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10 Best Day Trips From Florence, Italy (From an Expat)

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After falling for an Italian, I packed up my bags and left my quiet hometown in Northern England to move to Florence. Living in Florence really has been a dream come true but it's hard to forget the beauty that surrounds the city.

Whether you plan to move to Central Italy like I did or are visiting the area on vacation, there is so much to see and do within Florence and around it. Given the fantastic location in the country, there's a lot more than just rolling hills and vineyards (although we have plenty of that) that you can enjoy in a single day.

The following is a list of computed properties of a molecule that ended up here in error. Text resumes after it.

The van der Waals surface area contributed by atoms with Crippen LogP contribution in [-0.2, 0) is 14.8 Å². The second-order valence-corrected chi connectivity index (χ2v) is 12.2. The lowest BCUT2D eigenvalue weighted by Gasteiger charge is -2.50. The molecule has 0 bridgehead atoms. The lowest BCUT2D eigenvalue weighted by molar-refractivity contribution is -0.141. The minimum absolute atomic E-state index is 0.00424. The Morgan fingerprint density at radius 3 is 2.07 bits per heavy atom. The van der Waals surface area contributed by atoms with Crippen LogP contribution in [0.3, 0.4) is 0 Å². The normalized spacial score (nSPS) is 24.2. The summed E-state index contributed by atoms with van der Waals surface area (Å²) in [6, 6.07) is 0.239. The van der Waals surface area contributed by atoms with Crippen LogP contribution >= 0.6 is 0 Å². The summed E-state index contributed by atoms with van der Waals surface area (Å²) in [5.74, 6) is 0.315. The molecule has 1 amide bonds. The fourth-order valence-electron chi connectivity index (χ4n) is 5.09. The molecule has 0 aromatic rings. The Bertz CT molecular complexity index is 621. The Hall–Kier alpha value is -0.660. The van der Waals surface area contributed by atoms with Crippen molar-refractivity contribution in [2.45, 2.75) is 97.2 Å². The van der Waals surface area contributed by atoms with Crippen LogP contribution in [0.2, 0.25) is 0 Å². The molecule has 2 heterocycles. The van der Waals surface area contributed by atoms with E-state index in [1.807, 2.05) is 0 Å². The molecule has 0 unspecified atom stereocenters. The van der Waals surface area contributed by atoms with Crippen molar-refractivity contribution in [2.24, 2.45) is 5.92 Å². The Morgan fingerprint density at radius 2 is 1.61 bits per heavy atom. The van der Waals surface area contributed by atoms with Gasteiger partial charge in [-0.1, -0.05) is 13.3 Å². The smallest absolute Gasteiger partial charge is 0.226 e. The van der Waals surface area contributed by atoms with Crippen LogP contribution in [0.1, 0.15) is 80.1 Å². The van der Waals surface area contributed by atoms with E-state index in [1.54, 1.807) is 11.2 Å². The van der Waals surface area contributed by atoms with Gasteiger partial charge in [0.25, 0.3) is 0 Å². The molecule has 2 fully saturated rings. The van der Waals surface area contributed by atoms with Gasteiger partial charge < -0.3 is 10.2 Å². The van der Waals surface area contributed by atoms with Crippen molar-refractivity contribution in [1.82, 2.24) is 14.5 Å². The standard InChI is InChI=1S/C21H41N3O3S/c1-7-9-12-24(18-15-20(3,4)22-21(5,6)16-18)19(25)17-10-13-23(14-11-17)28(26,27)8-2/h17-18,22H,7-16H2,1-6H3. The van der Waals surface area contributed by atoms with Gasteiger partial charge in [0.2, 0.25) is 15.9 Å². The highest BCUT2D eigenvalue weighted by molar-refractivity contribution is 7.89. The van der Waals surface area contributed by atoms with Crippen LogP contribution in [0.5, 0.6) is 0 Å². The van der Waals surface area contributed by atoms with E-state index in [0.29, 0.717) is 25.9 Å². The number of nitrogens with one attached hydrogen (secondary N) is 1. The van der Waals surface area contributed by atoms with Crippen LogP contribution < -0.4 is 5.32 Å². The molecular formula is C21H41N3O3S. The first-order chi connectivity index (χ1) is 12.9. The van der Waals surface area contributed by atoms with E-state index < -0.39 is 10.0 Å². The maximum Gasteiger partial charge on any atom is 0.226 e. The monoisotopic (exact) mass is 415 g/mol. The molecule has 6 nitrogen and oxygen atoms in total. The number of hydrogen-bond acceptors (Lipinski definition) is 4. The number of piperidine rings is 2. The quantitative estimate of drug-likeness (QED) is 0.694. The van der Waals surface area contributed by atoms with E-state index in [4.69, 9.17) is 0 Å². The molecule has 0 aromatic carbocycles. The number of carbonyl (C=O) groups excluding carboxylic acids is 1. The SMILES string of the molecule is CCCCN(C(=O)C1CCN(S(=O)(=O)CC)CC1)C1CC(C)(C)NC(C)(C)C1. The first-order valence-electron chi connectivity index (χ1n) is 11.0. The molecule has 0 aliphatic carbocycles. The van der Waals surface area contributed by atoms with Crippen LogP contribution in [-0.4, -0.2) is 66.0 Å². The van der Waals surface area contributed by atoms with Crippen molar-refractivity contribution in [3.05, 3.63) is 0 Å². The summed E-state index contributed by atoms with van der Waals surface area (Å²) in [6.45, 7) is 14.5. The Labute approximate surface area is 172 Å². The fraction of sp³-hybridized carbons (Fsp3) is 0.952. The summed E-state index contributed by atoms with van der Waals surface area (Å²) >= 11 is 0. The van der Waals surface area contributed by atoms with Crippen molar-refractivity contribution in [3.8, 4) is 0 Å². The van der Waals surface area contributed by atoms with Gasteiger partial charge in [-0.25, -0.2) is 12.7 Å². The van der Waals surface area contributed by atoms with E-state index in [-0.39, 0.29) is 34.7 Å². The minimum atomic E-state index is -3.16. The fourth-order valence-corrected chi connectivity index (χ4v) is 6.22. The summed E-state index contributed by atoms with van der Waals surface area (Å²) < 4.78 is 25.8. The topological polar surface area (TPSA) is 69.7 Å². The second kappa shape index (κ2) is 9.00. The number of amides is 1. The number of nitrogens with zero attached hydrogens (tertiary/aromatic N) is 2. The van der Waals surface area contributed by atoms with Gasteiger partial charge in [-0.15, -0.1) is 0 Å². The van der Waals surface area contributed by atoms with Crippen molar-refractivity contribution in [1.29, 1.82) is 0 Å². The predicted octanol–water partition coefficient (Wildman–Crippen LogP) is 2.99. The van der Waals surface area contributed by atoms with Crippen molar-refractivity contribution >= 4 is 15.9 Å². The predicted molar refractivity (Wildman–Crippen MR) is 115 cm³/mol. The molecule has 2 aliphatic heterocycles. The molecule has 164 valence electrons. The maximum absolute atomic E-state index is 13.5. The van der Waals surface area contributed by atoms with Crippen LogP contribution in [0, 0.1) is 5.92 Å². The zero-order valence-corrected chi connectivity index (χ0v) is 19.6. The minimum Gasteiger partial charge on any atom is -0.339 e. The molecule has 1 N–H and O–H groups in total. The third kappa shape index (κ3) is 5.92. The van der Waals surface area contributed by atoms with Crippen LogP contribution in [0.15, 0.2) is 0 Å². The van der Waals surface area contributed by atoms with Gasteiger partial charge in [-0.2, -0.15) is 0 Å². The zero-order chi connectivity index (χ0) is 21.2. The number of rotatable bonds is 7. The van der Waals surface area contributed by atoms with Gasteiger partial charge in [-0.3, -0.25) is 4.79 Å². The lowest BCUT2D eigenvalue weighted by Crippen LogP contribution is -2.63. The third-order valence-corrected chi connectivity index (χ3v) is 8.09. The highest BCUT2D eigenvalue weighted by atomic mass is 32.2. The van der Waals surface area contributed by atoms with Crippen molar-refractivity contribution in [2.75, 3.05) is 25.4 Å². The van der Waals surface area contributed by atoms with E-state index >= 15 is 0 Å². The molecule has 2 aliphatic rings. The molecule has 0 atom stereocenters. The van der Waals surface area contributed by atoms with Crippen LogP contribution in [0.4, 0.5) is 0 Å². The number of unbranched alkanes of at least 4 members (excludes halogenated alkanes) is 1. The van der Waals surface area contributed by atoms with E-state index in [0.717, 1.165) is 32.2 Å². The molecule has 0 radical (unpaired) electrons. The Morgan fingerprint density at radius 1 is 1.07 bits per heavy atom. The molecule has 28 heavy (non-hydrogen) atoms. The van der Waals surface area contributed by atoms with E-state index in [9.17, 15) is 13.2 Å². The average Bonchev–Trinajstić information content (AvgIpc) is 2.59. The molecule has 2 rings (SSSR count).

While I could talk for hours about the beauty of this region and the places you need to visit while in Florence, I've done my due diligence to narrow it down to 10 of the best day trips from Florence I'd recommend to anywhere, local, expat, or traveler.

My 10 best day trips from Florence, at a quick glance, in no particular order:

  1. Saturnia thermal springs (2h30 by car)
  2. Pitigliano (2h30 by car)
  3. Lucca (1h20 by train)
  4. San Gimignano (1h by car/1h40 by bus)
  5. Fiesole (25 minutes by bus)
  6. Chianti (1h by bus, slightly less by car)
  7. Pisa (1h by train)
  8. Cinque Terre (2h30 by train)
  9. Siena (1h30 by train)
  10. Volterra (1h30 by car)

Things to Know Before You Go

A narrow alleyway in a traditional cobblestone town in Central Italy
Photo by depositphotos.com